Length of String in c

Can you guys please tell me why this code doesn’t work in finding the length of one element in the array of strings?

Example failed output:

lengthString

It doesn’t show the length message.

Here is the code:

#include <stdio.h>
#include <string.h>

int main()
{
   int length=0,n;
   char words[5][50];

   for(int i=0; i < sizeof(words)/ sizeof(words[0]); i++) {
        printf("Enter string %d: ", i+1);
        gets(words[i]);
    }

   printf("Which number to find the length: ");
   scanf("%d", n);

   while(words[n-1] != '\0') {
     length++;
   } 

   printf("The length of the word is: %d", length);
 
   return 0;
}

Hello,

Can you give an example of test case that fails?

I am no expert in C, but that looks like an infinite loop to me. The condition doesn’t change based on the loop-body.
Shouldn’t this be something like words[n-1][length]?

I already edited my post

@Jagaya I tried this but it doesn’t work. I don’t really understand

Well given the code doesn’t reach the final message - I assume it’s in fact an infinite loop.
So go ahead and print out values - the array, the chosen word, every step of the while-loop. Also add second condition to the while-loop, so it runs at most 50 times or so.

If you don’t know what your code is actually doing, just force it to tell you everything it’s doing and then look where something seems off.

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Here is how it should be I think. I hope it helps.

#include <stdio.h>
#include <string.h>

int main()
{
   int length = 0, n;
   char words[5][50];

   for(int i = 0; i < sizeof(words) / sizeof(words[0]); i++) {
        printf("Enter string %d: ", i+1);
        gets(words[i]);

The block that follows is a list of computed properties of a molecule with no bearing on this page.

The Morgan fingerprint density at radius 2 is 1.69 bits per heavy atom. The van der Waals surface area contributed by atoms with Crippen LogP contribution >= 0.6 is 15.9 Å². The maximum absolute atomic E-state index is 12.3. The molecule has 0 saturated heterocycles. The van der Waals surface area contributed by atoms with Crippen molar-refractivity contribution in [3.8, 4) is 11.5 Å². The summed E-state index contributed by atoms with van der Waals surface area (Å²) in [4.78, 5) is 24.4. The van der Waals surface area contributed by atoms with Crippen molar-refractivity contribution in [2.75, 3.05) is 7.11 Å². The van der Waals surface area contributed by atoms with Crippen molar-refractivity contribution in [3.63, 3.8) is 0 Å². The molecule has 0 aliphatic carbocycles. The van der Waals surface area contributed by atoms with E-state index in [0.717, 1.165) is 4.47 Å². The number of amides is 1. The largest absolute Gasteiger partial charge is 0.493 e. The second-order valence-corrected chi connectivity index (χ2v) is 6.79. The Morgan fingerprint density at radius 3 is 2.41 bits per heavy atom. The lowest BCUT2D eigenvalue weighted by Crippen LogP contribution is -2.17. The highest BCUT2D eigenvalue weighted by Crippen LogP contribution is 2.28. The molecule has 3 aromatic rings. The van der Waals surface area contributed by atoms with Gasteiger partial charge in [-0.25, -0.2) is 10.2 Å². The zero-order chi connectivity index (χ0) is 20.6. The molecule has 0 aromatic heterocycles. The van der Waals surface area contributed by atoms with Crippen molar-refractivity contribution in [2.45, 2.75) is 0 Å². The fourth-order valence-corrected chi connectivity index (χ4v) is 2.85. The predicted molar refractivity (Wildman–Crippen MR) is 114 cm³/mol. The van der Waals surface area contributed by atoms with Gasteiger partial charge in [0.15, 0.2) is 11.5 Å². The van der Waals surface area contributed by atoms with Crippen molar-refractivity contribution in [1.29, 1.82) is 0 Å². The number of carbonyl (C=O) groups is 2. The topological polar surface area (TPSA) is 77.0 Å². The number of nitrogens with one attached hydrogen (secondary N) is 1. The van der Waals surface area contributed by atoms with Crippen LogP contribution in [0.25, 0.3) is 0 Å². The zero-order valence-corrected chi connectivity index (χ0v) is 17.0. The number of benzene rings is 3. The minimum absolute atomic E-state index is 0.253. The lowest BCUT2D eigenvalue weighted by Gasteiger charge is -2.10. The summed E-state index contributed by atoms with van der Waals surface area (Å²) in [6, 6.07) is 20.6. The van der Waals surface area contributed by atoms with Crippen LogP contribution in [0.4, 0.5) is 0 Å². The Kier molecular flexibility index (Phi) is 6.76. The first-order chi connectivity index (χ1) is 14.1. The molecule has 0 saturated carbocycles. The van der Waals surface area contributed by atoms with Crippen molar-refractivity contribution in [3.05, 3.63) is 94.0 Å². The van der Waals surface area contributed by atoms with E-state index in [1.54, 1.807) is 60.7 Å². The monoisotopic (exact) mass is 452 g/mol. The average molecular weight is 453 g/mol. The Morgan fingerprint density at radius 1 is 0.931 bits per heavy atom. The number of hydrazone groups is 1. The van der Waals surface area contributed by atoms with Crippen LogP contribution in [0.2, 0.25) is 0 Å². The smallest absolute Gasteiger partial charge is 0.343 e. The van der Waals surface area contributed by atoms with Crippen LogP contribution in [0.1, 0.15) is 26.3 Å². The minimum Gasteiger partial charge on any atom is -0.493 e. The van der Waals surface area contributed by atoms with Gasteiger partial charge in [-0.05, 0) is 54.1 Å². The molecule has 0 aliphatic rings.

}

   printf("Which number to find the length: ");
   scanf("%d", &n);

   int i = 0;
   while(words[n-1][i++]!= '\0') {
     length++;

   }

   printf("The length of the word is: %d\n", length);

   return 0;
}
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Oh okay, that’s a good strategy

Wow thank you this actually worked. Can’t believe I forgot to put the “&” sign lol.

Can you please elaborate to me why the [i++] thingy worked here?

words[n-1] gives access to a string at index n - 1 which is a pointer. To access a character you need to specify the index.

For example, if words[5][10] = { “Jordan”, “Nasan”, “Michael”, “Jerry”, “Joyce” } and n = 2;
words[2-1] is equal to “Nasan”, to access first character of the string “Nasan” use words[2-1][0].

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Ohh, so the [i++] iterates through all the characters in the specified index right?

Not exactly, i++ increases the value of i by one (increment) - AFTER it is called.
Though being able to call it this way, is fascinating.
Because the while-loop checks the condition every time before running the body, i is incrementing every loop, starting with it’s innitial value 0.

I think some languages support ++i, which does also increment i, but does so before returning the value.

int i = 0
int j = i++
// j = 0, i = 1
int k = ++i
// k = 2, i = 2

Yeah, right. It iterates through all the characters.

1 Like

@Jagaya oh okay thank you for this info. I think I am already good with the post and pre increment stuff. But sometimes confused with it when used in loops.

It is great that you solved the challenge, but instead of posting your full working solution, it is best to stay focused on answering the original poster’s question(s) and help guide them with hints and suggestions to solve their own issues with the challenge.

The strlen function is a good choice if you have access to it.

Otherwise, it is usually more common to make a while loop with only the head of the loop.

while (my_str[length++] != '\0') {}

Or even

while (my_str[length++]) {}
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Thanks, Jeremy. It is my first time here so I thought a full solution should help, but yeah what you said is good for learning, I will do that next time.

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I really wanted to use the strlen function but I want to challenge myself to work on it without pre defined functions. I think using while loops is a good way to help me grasp the idea about arrays especially in strings with the null character and stuff.

2 Likes